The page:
The majority of CRF studies have been conducted on patients with cancer receiving cytotoxic drug treatment. It is suggested that the prevalence of fatigue related to administration of cytotoxic drugs may be 75–100%.4–6 Despite the obvious relevance of the phenomenon, fatigue has either not been recognised or has been overlooked while clinicians get better control over the more acute symptoms of nausea, emesis and pain.4 ,5
Mechanisms causing fatigue
Both an underlying disease and treatment may cause fatigue and they are hard to separate since they coexist. Many factors may contribute to subjective fatigue,4 ,5 and the exact mechanisms are not completely known. The contribution of each factor may vary between patients and in individual patients over the course of illness and treatment. The degree of fatigue might also differ among diseases.7 ,8
Proposed mechanisms to explain fatigue include abnormalities in the periphery in energy metabolism related to increased requirements, for example, due to infection, fever or surgery; decreased availability of metabolic substrates, for example, due to anaemia, hypoxaemia or poor nutrition. Fatigue may also be due to the abnormal production of substances that impair metabolism or normal muscle function, for example, cytokines or antibodies. Other proposed mechanisms link fatigue to the pathophysiology of central functions such as sleep disorders and major depression.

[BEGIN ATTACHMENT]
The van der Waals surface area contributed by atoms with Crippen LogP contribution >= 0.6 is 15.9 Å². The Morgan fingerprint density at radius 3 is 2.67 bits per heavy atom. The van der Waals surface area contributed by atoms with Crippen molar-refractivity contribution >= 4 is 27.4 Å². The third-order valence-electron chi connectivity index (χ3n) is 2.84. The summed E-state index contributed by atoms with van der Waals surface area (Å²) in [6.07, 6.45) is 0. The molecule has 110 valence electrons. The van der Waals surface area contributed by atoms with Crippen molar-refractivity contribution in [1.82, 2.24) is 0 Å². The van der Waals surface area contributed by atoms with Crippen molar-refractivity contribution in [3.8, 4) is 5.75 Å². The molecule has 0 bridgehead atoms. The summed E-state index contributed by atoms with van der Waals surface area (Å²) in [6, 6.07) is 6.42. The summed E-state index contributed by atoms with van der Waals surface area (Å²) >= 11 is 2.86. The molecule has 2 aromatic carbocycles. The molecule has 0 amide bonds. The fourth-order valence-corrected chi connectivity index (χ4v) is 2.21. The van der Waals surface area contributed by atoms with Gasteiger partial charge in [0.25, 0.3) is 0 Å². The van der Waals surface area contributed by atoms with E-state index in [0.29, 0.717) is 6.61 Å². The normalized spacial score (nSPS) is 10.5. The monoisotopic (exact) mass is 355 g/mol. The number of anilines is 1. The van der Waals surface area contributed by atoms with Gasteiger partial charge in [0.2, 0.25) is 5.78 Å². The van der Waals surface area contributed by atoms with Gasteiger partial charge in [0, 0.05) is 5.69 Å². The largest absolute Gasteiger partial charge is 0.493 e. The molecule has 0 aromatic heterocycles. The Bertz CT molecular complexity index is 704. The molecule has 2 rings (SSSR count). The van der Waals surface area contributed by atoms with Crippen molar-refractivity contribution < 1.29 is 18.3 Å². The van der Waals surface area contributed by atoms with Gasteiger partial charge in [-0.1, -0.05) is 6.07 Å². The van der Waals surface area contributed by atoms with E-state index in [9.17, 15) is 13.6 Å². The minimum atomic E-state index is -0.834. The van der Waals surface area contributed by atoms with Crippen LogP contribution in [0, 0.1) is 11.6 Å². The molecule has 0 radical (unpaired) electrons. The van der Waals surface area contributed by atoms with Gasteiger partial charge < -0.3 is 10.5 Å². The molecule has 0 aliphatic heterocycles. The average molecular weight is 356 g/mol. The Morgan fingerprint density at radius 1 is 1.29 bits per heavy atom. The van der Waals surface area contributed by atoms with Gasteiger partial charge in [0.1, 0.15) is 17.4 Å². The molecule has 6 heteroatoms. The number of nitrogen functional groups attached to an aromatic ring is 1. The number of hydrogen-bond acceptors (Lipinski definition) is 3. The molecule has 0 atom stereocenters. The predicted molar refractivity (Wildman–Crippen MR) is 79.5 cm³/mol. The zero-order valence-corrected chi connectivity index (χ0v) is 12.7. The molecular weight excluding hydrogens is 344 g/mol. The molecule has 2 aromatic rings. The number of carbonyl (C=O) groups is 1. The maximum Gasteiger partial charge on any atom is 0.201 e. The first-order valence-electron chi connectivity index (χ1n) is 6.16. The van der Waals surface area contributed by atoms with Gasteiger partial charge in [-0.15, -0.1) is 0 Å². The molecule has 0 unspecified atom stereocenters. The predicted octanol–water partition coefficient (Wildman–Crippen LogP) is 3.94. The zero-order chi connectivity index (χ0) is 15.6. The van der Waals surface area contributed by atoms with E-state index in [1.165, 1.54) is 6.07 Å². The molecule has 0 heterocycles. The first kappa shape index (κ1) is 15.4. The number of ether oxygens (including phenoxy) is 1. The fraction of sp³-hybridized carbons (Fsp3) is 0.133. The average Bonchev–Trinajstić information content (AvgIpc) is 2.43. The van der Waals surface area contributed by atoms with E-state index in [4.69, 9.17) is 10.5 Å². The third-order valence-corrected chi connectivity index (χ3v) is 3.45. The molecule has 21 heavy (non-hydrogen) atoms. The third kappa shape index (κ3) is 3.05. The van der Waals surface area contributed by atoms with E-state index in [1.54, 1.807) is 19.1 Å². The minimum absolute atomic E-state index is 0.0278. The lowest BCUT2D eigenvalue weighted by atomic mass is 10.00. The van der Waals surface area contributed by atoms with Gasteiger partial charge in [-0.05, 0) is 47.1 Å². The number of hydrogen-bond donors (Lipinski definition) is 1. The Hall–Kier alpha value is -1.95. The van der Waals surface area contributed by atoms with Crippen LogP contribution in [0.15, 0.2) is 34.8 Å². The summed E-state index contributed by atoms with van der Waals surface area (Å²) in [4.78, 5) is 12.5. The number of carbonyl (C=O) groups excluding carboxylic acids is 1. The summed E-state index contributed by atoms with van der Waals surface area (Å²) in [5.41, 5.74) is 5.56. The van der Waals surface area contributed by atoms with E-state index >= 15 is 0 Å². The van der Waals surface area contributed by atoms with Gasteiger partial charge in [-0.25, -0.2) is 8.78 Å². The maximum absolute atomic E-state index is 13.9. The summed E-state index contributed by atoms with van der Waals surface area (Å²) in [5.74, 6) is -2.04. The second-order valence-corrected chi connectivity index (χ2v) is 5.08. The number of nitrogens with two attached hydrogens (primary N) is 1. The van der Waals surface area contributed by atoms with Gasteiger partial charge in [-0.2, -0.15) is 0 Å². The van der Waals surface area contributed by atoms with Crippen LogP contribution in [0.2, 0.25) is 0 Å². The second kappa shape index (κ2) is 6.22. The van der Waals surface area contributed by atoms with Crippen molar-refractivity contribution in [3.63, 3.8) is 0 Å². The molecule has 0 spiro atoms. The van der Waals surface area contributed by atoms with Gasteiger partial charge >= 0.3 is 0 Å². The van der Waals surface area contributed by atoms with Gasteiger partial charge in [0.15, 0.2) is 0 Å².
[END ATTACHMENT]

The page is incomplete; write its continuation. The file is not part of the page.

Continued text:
Fatigue may cause ‘stress’ and alterations of several neurotransmitter systems in the brain. The transmitter systems usually discussed are the serotonergic and noradrenergic systems. Both these systems are closely linked to the control of corticotropine-releasing hormone (CRH) release and hence patients with fatigue have increased CRH sensitivity. Low brain concentrations of serotonin, norepinephrine and dopamine, but also an activated hypothalamic–pituitary–adrenal (HPA) axis, are linked to elevated glucocorticoid concentrations.1 ,9